I had dinner the other night with my friend Robert whom I met in fourth grade. We were very best friends for two years until we left for different schools and then it was only sporadic visits, really, just a few times through high school and then a twenty year gap and then one afternoon in Los Angeles for about an hour and then another fifteen year gap and finally dinner last week in Hollywood.
Robert lives in New York now and he’s in town to produce and edit a documentary for the Discovery Channel.
We sat down at my favorite Thai restaurant and were instantly transported back to elementary school. The best of friends, remember. We were making films again in our heads with his regular 8, spring-wound motion picture camera. Thirty-eight years had not passed. It was very Einsteinian – we folded time to reconnect our lives.
This is not a unique occurrence. I remember attending a wedding, sitting down with a friend from high school to talk for a short time. Later, his wife asked him how it was seeing me again and he replied, “It’s like the conversation never stopped.” He meant the “conversation” that was our friendship, which had been set aside for twenty years.
It works conversely, too. Sometimes you meet someone for the first time and the conversation is so open and honest that you know you’ve made a friend for life. Or, perhaps you’ve known this person through eons of previous lives and the opportunity to meet again has just occurred.
I can’t help but feel that I’ve known most everyone I haven’t met and then I meet them again. It’s comforting. Here we are again, rolling through the stages of human existence, seeing the world anew with all the fears of children entering the forest. Here we are again, hello, do you need a hug, can I hold your hand through this next step, will you hold mine? Don’t worry, we’re going to make it. And then we’ll forget everything all over again. It’s heartbreaking to lose a friend but there’s the chance that we never really die we just start fresh for another go-around. But the memories, it’s a shame to lose the memories.
I see people and I know they’re on a journey and everyone must face it alone even with friends and family at their side. And we’re all so brave until we crack and then sometimes we’re braver.
It can be really terrifying and maddening and unfair, sometimes cruelly unfair, the things we are made to endure through the adventures of our lives. It can also be terrifically unique and joyful, too, seeing the world through our own set of eyes.
I have a special walk I take to the cafe where I write most days. It gives me the chance to see the world through my joyful eyes. It’s a tree-lined slice of woods near the beach and I watch butterflies and hummingbirds and crows and sometimes wild parrots flit about. And the Jacaranda trees shed their lavender flowers. And I smell the Jasmine and Society Garlic and there’s even a touch of Rosemary which I touch and bring to my nose. There’s always the sound of kids at play and dogs barking. I pet every dog I can except the short-haired ones which my wife is allergic to and sometimes I even pet the short-haired ones, too. As I descend the hill to my cafe I see the ocean spread before me.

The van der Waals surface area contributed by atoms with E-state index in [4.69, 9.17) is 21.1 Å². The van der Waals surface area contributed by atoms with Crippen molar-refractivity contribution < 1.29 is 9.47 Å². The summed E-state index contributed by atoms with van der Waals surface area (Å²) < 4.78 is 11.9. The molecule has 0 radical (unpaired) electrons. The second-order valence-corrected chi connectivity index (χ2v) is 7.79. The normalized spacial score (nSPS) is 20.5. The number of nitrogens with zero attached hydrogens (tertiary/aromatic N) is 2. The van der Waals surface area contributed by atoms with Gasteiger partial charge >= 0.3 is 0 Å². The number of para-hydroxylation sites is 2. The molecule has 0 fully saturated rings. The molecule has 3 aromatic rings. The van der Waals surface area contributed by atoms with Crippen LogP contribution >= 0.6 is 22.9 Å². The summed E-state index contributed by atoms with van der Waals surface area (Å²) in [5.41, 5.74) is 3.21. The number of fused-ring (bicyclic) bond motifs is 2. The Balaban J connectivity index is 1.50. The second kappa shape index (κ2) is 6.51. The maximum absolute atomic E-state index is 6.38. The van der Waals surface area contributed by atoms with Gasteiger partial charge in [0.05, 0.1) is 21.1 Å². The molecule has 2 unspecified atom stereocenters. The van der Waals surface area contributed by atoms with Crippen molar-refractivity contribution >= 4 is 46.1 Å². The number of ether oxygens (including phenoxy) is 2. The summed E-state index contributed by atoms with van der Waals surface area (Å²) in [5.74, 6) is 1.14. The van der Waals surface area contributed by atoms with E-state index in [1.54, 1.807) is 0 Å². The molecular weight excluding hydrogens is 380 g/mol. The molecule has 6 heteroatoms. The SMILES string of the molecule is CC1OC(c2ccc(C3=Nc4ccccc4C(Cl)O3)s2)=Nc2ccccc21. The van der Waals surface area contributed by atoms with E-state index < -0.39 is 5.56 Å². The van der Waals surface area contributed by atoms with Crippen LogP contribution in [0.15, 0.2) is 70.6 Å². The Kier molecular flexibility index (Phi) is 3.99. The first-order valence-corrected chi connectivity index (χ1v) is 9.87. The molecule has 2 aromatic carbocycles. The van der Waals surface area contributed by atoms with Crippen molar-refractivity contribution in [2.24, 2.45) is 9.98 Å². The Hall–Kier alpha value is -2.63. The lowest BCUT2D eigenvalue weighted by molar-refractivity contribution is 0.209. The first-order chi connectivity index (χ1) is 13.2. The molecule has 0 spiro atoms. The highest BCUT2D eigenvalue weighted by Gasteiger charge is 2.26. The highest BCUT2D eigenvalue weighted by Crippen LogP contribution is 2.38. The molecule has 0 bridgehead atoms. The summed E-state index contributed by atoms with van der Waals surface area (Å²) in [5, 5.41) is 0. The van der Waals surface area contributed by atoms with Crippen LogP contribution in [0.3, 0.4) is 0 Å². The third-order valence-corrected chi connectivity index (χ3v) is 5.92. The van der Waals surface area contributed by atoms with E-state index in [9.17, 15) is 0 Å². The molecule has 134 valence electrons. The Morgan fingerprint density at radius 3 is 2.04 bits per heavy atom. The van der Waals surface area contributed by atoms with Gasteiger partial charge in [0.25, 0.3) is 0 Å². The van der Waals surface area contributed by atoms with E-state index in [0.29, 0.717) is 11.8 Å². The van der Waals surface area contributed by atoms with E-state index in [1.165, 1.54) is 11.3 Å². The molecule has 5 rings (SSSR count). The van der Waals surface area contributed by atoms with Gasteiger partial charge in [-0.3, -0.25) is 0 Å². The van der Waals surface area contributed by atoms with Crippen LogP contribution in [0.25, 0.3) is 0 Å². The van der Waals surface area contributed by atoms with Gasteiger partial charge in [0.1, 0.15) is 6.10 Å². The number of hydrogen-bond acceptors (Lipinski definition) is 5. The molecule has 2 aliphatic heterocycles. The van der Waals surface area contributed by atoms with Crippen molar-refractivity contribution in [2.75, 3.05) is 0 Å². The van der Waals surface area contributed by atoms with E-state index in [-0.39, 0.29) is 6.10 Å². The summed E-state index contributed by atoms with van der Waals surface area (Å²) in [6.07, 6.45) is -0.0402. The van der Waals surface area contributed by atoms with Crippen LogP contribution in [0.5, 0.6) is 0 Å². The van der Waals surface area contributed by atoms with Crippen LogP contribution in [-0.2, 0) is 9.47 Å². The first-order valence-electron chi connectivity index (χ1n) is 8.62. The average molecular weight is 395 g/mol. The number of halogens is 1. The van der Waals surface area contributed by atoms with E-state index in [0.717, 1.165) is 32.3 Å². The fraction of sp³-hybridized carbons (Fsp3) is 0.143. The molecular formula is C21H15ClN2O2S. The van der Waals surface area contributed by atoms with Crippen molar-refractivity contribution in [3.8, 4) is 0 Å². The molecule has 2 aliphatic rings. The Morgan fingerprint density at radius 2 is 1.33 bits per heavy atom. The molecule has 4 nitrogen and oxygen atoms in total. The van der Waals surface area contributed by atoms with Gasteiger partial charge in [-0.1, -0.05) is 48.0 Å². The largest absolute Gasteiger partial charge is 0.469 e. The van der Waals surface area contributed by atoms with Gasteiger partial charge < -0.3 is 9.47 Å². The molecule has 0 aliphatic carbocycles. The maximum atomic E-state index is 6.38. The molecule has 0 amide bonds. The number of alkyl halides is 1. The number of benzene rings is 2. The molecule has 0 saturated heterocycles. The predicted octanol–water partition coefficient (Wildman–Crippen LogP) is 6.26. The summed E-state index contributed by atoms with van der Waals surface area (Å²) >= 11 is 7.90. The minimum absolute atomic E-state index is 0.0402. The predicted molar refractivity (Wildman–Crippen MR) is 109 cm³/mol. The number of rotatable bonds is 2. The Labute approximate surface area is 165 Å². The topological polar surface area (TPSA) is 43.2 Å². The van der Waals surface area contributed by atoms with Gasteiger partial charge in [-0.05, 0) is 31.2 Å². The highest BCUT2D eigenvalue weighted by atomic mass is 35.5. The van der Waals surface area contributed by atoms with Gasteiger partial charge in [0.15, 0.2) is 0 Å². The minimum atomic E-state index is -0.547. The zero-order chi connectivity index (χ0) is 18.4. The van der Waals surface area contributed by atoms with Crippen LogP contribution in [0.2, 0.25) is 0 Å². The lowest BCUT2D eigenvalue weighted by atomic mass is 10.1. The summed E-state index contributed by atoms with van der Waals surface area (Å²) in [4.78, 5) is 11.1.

The walk grounds me.
I guess what I’m getting at is that I find it necessary to stop, open my eyes, and listen. The world has plenty to say. And every single person I know or have just met after having met before has a story to tell.
Writing has been wonderful in that it gives me an excuse to slip between the cracks of people’s lives. To ask the really pertinent questions. Why did you go into this line of work? What makes it special? How does it make you feel? Was it the right choice? What do you really want to do? Are you happy?
Not exactly the kinds of research questions one expects to hear from an author. There’s an art to it; you work your way up to the tough ones. You start with things like, “How many quarts of blood typically drain from a human body?”
That’s a detail question. Anyone can pull the answer from a quick Google search. “Are you happy with the decisions you made in life?” Try Googling that one.
I’m really struggling with my current work-in-progress right now and I’ve determined the reason I’m flailing is I’m trying to tell an entertaining story and not a story about LIFE.
I don’t want to be remembered as a plot-meister. Plot is important and I’m a devout plotaholic. But plot without purpose is pointless. And, while a character’s purpose is not always known, his search for purpose is everything. The most interesting stories I’ve read involve the hero’s search for purpose while he’s busy chasing the murdering sons-of-bitches who did him wrong. I’m not interested in the chase unless I’m interested in the character.
Oh, I have babbled on today. I’ve decided that my blogs will take me where they must. Their primary purpose is to keep me engaged because if I’m engaged then maybe you’ll be engaged, too.
So, here’s a few good questions to throw off your day. For those of you who chose a career separate from writing, why did you go into this line of work? What makes it special? How does it make you feel? Was it the right choice? What do you really want to do? Are you happy? And, if any of this makes you feel uncomfortable, how many quarts of blood typically drain from a human body?